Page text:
|Amino Acid Change||R132C|
|Transcript ID (GRCh37/hg19)||ENST00000415913|
|Tumor Type||Primary Site|
IDH1 or IDH2 mutations are found in >70% of lower grade diffusely infiltrative gliomas and in >90% of secondary glioblastoma. IDH mutational status has been reported to be a favorable prognostic indicator relative to wild-type gliomas of similar histology, regardless of grade. Therapeutic strategies exploiting mutated IDH protein, including through direct inhibition and vaccine-based approaches, are currently the subject of preclinical research and clinical trials.
IDH-mutant tumors have aberrant production and accumulation of the oncometabolite 2-hydroxyglutarate (2-HG), which may play a pivotal oncogenic role in several malignancies. A case of an IDH1 p.R132L mutation in a patient with hormone receptor-positive (HR+) breast adenocarcinoma has been reported (5). IDH1 mutations may impact a rare subgroup of patients with breast adenocarcinoma, suggesting future avenues for disease monitoring through noninvasive measurement of 2-HG, as well as for the development and study of targeted therapies against the aberrant IDH1 enzyme.
Reports have shown that melanoma cases can harbor IDH1 mutations. An IDH1 R132C mutation was found in a melanoma metastasis to the lung. IDH1 mutations were found to coexist with BRAF or KIT mutation, and all IDH1 mutations were detected in metastatic lesions. BRAF-mutated melanoma cells, additionally expressing the cancer-related IDH1 mutant have been shown to have increased colony-forming and in vivo growth activities.
IDH-mutant tumors have aberrant production and accumulation of the oncometabolite 2-hydroxyglutarate (2-HG), which may play a pivotal oncogenic role in several malignancies. Mutations in IDH1 and IDH2 have been reported in intrahepatic cholangiocarcinomas. IDH1 mutation has been associated with highly elevated tissue levels of the enzymatic product 2-hydroxyglutarate. IDH1 mutation has been described to be a feature of intrahepatic cholangiocarcinomas.
IDH1 is an enzyme localized to the cytoplasm and peroxisomes and involved in citrate metabolism. Mutations at Arg132 of IDH1 are typically heterozygous mutations and considered gain of function mutations that lead to increased levels of 2-hydroxyglutarate which are believed to alter epigenetic regulation (ie, DNA methylation) in AML. Mutations of IDH1 appear to be mutually exclusive of mutations in TET2, another gene involved in regulation of DNA methylation, and also exclusive of mutations in IDH2. Mutations of IDH1 have been shown to lead to increased DNA methylation in AML. Recurrent missense mutation of Arg 132 in IDH1 has been reported in approximately 5-15% of cases of acute myeloid leukemia and is often associated with a normal karyotype, wild type CEBPA, wild type FLT3 and the presence of NPM1 mutations. In addition, this mutation has been reported in approximately 10-20% of cases with leukemic transformation of myeloproliferative neoplasms and has been reported in less than 5% of chronic phase primary myelofibrosis, less than 5% of myelodysplastic syndrome and rare cases of polycythemia vera, essential thrombocytosis and chronic myelomonocytic leukemia. The prognostic impact of IDH1 mutations in AML appears uncertain, however, in the settings of primary myelofibrosis and polycythemia vera, the presence of IDH1 mutation is independently associated with inferior survival. Mutant IDH1 represents a therapeutic target in some clinical settings.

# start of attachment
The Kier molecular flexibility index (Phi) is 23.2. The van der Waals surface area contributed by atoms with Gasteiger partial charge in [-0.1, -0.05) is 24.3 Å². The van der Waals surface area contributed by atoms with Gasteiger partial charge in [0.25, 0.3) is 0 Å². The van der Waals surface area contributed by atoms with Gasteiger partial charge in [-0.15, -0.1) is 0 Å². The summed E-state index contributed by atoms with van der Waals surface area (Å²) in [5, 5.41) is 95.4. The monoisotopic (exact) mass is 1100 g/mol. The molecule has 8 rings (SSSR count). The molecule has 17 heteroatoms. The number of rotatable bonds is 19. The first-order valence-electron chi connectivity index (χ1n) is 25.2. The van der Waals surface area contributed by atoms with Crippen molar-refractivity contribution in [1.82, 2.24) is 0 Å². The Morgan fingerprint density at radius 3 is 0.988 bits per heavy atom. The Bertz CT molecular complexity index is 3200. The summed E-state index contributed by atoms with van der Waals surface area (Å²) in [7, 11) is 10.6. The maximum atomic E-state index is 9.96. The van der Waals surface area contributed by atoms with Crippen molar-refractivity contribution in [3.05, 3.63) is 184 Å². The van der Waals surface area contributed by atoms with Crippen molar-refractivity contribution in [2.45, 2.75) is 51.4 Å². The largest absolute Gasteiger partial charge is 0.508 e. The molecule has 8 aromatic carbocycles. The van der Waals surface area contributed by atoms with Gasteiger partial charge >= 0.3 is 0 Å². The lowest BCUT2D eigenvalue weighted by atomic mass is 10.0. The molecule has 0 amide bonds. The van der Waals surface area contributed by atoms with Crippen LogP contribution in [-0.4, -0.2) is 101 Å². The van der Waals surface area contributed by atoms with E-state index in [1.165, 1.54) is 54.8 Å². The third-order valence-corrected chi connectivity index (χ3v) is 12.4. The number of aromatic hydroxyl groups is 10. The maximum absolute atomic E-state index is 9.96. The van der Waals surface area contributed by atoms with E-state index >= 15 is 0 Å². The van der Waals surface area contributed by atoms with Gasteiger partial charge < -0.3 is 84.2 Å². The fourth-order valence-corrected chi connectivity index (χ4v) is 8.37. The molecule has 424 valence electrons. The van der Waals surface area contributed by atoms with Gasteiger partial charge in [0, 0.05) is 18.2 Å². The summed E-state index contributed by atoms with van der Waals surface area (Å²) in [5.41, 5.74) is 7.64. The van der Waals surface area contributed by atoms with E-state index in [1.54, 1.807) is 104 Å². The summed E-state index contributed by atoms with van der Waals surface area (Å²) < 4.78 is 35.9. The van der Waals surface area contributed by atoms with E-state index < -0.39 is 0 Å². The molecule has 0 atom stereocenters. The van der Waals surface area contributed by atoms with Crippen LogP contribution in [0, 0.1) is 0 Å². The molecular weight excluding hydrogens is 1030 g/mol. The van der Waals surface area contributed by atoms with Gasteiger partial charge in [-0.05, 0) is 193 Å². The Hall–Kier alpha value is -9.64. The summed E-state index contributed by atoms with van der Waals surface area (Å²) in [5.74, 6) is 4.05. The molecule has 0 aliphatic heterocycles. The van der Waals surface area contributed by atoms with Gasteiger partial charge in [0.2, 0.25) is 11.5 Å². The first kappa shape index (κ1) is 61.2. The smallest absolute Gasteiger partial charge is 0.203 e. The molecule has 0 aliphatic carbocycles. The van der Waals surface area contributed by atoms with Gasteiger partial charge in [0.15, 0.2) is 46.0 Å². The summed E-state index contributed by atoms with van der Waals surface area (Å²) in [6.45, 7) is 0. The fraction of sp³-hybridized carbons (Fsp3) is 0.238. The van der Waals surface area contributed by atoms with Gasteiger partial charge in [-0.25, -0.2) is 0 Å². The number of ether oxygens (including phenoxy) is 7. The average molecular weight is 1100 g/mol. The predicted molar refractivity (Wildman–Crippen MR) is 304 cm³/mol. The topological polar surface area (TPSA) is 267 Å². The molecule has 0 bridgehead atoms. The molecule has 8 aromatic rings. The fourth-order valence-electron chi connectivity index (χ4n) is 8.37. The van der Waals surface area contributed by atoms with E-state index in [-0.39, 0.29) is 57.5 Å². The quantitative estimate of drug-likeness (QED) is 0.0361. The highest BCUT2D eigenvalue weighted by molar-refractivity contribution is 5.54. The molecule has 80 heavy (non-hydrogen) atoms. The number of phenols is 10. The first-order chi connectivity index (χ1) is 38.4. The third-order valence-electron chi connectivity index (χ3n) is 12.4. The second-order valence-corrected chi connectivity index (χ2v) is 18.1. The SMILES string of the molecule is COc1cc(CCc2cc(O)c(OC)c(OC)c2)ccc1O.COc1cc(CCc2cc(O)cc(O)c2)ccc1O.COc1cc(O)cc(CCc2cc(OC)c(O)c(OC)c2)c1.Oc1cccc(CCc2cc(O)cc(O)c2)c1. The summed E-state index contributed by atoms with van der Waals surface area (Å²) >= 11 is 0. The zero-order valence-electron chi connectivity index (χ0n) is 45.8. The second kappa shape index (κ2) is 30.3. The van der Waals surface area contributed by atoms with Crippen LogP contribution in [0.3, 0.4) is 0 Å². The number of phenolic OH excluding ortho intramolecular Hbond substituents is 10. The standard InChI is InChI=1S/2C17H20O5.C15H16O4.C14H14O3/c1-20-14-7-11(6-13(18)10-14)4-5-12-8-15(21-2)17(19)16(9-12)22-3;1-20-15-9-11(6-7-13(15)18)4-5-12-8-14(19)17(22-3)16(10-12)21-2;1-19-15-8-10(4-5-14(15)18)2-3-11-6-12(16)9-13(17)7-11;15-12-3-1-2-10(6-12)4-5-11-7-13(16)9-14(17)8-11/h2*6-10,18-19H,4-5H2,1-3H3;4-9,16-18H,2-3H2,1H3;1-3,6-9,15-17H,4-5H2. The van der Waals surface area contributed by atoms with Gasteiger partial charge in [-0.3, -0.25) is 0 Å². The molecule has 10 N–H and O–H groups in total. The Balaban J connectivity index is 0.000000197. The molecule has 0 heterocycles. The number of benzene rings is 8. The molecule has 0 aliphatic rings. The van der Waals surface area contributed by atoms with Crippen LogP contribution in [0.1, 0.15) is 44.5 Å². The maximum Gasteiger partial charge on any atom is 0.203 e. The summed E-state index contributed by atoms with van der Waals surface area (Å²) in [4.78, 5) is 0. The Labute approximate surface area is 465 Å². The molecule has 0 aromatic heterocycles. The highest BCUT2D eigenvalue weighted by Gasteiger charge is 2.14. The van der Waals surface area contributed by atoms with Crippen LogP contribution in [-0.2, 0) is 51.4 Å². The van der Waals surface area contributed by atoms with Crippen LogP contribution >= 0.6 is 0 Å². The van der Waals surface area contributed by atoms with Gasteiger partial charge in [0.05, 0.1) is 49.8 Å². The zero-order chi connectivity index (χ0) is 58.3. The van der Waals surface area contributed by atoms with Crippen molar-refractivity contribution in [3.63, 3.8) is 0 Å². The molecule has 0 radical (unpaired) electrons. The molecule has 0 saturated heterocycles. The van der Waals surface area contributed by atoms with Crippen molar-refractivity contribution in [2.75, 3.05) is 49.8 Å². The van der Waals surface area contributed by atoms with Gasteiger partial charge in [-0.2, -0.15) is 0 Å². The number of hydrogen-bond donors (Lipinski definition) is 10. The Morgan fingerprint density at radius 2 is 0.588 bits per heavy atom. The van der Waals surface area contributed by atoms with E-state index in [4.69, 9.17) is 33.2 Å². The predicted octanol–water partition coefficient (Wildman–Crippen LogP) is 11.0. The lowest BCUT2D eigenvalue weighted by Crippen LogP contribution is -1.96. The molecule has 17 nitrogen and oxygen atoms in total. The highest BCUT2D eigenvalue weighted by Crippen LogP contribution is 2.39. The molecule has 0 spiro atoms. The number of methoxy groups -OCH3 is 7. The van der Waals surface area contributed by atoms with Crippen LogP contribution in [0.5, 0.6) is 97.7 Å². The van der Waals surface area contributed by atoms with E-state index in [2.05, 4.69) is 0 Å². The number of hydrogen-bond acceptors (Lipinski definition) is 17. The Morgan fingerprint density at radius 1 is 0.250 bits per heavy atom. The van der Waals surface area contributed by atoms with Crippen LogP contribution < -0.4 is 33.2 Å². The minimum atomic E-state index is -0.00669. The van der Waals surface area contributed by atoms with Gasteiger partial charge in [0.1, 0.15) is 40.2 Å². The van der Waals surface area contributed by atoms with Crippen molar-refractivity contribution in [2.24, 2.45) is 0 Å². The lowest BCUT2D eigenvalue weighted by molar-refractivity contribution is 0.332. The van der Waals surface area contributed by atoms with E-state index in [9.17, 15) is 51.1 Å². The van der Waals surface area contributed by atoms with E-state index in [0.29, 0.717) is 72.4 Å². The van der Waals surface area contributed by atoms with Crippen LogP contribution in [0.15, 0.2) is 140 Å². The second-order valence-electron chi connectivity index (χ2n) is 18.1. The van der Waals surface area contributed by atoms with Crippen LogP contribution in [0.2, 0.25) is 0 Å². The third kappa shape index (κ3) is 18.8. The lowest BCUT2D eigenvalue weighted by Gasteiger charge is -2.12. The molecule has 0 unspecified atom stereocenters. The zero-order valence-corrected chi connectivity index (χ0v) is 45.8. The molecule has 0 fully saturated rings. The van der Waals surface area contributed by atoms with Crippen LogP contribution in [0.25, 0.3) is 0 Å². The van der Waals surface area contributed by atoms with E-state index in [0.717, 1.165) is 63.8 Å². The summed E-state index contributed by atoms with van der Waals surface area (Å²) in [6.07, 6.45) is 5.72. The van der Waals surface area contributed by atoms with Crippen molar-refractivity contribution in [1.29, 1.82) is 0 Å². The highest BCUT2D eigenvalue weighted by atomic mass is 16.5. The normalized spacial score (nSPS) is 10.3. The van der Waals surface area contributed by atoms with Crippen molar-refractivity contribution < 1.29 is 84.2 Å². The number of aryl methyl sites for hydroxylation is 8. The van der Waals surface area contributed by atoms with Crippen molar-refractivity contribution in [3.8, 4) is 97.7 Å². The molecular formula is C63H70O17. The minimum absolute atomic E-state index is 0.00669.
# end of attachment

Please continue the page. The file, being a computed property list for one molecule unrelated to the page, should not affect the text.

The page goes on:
IDH-mutant tumors have aberrant production and accumulation of the oncometabolite 2-hydroxyglutarate (2-HG), which may play a pivotal oncogenic role in several malignancies including AML, central nervous system and biliary tract. Strikingly, IDH1 mutations were rarely detected in the other solid tumor types. IDH1 mutation has been reported in up to 2% of colorectal adenocarcinomas. The clinical significance of this mutation with regards to response to anti-IDH1 therapy in colorectal cancer is unknown. Results should be interpreted in conjunction with other laboratory and clinical findings.